When I first heard about the MillennialEYE Live meeting, I wasn’t sure who the event was intended for or whether it would be worth the investment as an incoming ophthalmology intern. While perusing the agenda, I noticed that a mentor of mine was going to be one of the speakers. I shot him a text asking if he thought this meeting was worthwhile for someone at my stage in training. Not 5 minutes later, he called me and said, “No question—you absolutely should go to this meeting. It is specifically designed for budding ophthalmologists like you.” I’ve had the privilege of attending many large ophthalmology conferences, but ME Live was the most high-yield meeting I have ever attended. Here are five reasons why you should attend next year.
At many of the larger academic meetings, it can be difficult to build truly meaningful relationships with mentors and colleagues. There is too much going on and too many people present to effectively network as a trainee. On the other hand, ME Live felt much more intimate, and networking was not only possible but prioritized. Some of the biggest names in our field were there specifically to get to know us and offer their mentorship, and not just for the weekend but going forward in our careers. For example, I have looked up to Gary Wörtz, MD, since I began listening to Ophthalmology off the Grid as an MS1, and I had the privilege of getting to know him at ME Live! In one weekend, I built relationships with world-renowned surgeons whom I can now lean on when applying for fellowship, searching for my first job, and building my own practice.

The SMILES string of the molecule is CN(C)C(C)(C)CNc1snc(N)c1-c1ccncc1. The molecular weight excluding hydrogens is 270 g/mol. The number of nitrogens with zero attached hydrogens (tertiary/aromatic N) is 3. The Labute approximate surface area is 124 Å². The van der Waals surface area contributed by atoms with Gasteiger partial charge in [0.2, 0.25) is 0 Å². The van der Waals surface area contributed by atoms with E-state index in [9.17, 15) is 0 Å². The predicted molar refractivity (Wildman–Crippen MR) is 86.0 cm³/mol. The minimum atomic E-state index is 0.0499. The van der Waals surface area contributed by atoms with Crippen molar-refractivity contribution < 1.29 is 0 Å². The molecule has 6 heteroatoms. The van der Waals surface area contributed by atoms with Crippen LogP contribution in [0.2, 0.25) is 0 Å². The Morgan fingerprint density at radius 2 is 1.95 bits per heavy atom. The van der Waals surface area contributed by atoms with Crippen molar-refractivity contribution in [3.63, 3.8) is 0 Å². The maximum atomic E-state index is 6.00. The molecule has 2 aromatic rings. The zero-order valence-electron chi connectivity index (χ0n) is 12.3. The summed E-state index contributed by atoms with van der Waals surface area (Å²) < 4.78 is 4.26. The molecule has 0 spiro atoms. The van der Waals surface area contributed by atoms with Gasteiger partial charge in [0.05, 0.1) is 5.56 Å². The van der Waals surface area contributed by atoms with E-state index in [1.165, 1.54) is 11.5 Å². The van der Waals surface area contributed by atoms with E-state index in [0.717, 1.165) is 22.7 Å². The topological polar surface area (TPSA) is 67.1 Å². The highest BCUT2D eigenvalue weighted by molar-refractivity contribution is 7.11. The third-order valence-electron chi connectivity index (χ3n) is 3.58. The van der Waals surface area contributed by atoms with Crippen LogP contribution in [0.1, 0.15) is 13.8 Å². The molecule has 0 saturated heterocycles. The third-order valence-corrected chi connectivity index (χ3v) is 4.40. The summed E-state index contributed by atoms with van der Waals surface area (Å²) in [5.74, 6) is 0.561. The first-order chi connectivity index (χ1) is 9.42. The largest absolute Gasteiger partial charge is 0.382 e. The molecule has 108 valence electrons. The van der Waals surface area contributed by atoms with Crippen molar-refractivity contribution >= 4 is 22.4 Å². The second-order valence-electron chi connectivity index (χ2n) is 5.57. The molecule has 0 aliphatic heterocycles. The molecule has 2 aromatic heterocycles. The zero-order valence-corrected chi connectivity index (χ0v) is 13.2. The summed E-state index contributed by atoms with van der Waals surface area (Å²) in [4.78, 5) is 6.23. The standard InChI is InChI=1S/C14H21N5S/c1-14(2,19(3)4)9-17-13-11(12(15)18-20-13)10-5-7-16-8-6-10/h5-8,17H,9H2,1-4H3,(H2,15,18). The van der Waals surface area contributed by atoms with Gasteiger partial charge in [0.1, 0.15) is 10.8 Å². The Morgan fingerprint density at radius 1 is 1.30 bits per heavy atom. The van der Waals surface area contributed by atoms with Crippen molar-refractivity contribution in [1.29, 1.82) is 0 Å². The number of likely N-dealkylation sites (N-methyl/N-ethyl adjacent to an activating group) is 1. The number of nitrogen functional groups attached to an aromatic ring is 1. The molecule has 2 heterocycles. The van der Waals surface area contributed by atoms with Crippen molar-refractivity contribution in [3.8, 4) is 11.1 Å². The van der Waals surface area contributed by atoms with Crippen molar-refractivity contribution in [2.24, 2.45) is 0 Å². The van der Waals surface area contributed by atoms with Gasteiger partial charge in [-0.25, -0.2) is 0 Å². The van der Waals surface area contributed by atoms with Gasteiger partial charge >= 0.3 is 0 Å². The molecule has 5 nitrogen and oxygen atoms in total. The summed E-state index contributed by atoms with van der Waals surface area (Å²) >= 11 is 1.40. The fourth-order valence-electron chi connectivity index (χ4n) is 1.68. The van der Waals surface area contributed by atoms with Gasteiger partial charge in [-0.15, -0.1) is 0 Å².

The mentorship at ME Live is not just designed for residents, however. I was very impressed by how many younger medical students, even MS1s, were in attendance, hoping to learn more about the field and how to successfully apply to residency. I was envious as I watched future applicants sharing a beer with a few residency program directors—what an awesome networking opportunity! At ME Live, you can also meet current or recently matched residents who gladly offer to help you with the application process. As someone who recently matched, I was excited to find myself in the position to be a mentor to younger students. I have already had several phone calls with students I met at the meeting regarding personal statements, “couples matching,” away rotations, and more. Had I attended this incredible meeting earlier on, I may have avoided a few common application pitfalls—don’t make the same mistake as me!
#2. Practical Career Advice
Another feature of ME Live that stood out to me was the emphasis on career development. While many meetings focus on the science of ophthalmology, this meeting also aims to teach you how to be an ophthalmologist. Dagny Zhu, MD, taught us how to harness social media to grow our practices and educate our patients; Shanika Esparaz, MD, addressed the challenges of balancing motherhood and clinical practice; Bennett Walton, MD, MBA, gave a crash course in business essentials for the young ophthalmologist; Blake Williamson, MD, MPH, offered pearls on managing a practice and the importance of culture; and a panel of experts discussed the pros and cons of various practice settings to consider when beginning your career. As a dual MD/MBA student, I enjoyed the open discussions about marketing, finance, and practice management that can’t be found at most academic conferences.